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Transitions into Parenthood: Examining the Complexities of Childrearing
Type: Book
ISBN: 978-1-83909-222-0

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Article

Adele Flood

Through biographies we read the fragments of people’s lives that have been structured into a narrative discourse, the written text the mediating force that turns…

Abstract

Through biographies we read the fragments of people’s lives that have been structured into a narrative discourse, the written text the mediating force that turns ’narrative into logic’ (Ricoeur, 1984, p. 30) This article reflects upon the fragmented nature of memories through both the stories of the author and the written works from a selection of influential texts encountered by the author. The photographs in this article frame a series of disjointed images that are connected to me through narrated stories. How much of these stories do I truly remember and how much do I embellish? The storytellers, my grandparents, are dead yet the stories remain. They are the connections I have with my family history and they are the historical conceptions I frame my personal discourse within (Flood, 2003). When trying to make sense of our lives it is to the fragments of memory we turn to construct our stories. The author, through the telling of her stories and the recounting of significant events surrounding her family’s histories as told by her grandmother, provides an exemplar of how such fragments can add to the understanding of the self. She reveals that by encountering such fragments within a life story, we can begin to make sense of our lives.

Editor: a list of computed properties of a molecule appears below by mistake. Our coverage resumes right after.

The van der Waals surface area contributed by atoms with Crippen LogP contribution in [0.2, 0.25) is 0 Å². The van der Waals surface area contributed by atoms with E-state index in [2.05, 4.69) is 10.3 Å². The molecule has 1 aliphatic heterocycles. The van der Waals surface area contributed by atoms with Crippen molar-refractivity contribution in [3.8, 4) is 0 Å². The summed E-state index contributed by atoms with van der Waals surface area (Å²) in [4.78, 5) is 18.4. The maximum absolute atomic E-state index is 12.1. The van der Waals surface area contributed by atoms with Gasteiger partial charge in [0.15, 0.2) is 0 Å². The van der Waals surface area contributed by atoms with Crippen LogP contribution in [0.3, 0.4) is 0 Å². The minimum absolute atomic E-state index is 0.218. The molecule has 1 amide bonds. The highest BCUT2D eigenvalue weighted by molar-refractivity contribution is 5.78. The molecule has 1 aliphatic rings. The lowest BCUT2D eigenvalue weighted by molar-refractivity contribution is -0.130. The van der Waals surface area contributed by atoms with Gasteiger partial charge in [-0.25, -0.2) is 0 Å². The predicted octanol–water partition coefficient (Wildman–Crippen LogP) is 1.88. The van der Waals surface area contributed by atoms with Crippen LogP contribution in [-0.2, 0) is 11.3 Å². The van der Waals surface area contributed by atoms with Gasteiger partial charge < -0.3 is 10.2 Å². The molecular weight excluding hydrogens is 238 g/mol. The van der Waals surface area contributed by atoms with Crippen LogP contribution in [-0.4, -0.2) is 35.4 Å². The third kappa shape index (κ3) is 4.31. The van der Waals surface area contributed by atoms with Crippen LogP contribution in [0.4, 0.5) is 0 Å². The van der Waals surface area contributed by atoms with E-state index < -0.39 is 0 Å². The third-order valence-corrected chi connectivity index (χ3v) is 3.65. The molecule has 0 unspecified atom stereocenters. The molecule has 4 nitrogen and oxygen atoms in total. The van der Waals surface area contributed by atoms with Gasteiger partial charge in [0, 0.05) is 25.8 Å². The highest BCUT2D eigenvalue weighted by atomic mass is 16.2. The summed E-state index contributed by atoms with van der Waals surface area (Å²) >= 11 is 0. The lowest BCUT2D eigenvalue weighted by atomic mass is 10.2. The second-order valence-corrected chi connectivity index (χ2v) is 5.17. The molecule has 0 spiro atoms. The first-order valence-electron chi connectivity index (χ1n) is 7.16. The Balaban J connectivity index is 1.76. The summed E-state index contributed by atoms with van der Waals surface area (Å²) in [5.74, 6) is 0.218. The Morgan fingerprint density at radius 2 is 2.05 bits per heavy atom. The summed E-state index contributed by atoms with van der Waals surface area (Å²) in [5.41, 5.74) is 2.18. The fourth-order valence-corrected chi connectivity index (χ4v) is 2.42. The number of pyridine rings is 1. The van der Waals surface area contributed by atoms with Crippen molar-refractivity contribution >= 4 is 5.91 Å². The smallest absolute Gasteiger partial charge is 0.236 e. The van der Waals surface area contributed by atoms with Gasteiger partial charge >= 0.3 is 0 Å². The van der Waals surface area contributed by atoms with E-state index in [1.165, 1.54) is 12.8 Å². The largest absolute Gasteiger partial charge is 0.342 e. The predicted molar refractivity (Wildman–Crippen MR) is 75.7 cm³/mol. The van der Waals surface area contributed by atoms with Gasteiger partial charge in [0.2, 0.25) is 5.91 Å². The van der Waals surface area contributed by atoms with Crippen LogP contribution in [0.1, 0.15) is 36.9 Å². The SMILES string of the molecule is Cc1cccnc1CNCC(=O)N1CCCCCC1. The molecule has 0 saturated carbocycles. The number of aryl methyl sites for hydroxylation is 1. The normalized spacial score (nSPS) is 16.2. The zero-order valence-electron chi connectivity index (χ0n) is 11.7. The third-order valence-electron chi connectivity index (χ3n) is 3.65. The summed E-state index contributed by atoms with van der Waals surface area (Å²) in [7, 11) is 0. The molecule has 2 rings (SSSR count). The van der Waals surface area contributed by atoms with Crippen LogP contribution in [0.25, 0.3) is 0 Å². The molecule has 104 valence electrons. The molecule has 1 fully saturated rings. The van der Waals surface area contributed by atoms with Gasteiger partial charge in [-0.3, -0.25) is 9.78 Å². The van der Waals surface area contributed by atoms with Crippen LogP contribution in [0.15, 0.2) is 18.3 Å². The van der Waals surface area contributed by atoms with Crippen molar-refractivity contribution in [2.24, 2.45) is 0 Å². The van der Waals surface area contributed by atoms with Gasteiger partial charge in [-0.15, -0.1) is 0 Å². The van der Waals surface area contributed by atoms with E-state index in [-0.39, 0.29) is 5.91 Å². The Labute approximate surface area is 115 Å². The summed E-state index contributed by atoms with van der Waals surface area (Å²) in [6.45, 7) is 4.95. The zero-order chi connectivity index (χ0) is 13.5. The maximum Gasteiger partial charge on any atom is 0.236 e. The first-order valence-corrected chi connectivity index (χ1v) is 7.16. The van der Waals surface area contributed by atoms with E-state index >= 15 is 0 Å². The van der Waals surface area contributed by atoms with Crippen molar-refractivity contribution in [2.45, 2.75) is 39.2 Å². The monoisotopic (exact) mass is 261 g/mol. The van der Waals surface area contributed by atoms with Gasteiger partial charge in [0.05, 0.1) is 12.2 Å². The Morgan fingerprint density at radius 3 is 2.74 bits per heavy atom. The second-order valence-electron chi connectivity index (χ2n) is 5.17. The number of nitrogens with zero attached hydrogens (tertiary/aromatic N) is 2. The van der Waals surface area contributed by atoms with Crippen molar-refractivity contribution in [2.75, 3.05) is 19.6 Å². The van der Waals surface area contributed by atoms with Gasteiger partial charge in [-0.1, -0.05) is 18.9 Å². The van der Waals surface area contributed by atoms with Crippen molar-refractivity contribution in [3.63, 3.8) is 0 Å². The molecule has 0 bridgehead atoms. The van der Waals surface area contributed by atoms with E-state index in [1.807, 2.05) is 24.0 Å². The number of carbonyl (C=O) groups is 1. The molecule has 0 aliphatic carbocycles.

Details

Qualitative Research Journal, vol. 7 no. 1
Type: Research Article
ISSN: 1443-9883

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Book part

Hugo Campuzano

My earliest recollection as a Mexican living in the United States occurred when I was seven years old. My mother took my sister and I out of school to go see our…

Abstract

My earliest recollection as a Mexican living in the United States occurred when I was seven years old. My mother took my sister and I out of school to go see our grandmother in Mexico who was gravely ill. I don’t recall much of my stay in Mexico, other than my grandmother, but the memory of my families’ journey back to Chicago is crystal clear. You see, on our way to Mexico we flew on an airplane but on the way back to the U.S. we had to sneak across the border on foot.

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Studies in Symbolic Interaction
Type: Book
ISBN: 978-0-76231-009-8

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C. L. Clarke